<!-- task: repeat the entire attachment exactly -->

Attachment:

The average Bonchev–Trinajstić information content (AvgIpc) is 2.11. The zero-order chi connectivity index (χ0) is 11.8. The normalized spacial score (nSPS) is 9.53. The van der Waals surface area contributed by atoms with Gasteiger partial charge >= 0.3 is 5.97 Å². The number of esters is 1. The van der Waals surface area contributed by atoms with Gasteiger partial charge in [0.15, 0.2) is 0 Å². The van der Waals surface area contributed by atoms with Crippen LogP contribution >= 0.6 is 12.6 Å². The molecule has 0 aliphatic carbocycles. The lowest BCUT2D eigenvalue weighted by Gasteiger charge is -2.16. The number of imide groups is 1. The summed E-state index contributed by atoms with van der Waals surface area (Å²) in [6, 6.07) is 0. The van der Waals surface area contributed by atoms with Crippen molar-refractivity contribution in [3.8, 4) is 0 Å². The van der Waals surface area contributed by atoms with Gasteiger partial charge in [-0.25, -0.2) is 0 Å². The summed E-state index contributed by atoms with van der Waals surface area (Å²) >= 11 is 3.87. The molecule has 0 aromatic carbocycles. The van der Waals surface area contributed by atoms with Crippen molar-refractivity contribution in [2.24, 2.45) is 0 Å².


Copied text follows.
The average Bonchev–Trinajstić information content (AvgIpc) is 2.11. The zero-order chi connectivity index (χ0) is 11.8. The normalized spacial score (nSPS) is 9.53. The van der Waals surface area contributed by atoms with Gasteiger partial charge >= 0.3 is 5.97 Å². The number of esters is 1. The van der Waals surface area contributed by atoms with Gasteiger partial charge in [0.15, 0.2) is 0 Å². The van der Waals surface area contributed by atoms with Crippen LogP contribution >= 0.6 is 12.6 Å². The molecule has 0 aliphatic carbocycles. The lowest BCUT2D eigenvalue weighted by Gasteiger charge is -2.16. The number of imide groups is 1. The summed E-state index contributed by atoms with van der Waals surface area (Å²) in [6, 6.07) is 0. The van der Waals surface area contributed by atoms with Crippen molar-refractivity contribution in [3.8, 4) is 0 Å². The van der Waals surface area contributed by atoms with Gasteiger partial charge in [-0.25, -0.2) is 0 Å². The summed E-state index contributed by atoms with van der Waals surface area (Å²) >= 11 is 3.87. The molecule has 0 aromatic carbocycles. The van der Waals surface area contributed by atoms with Crippen molar-refractivity contribution in [2.24, 2.45) is 0 Å².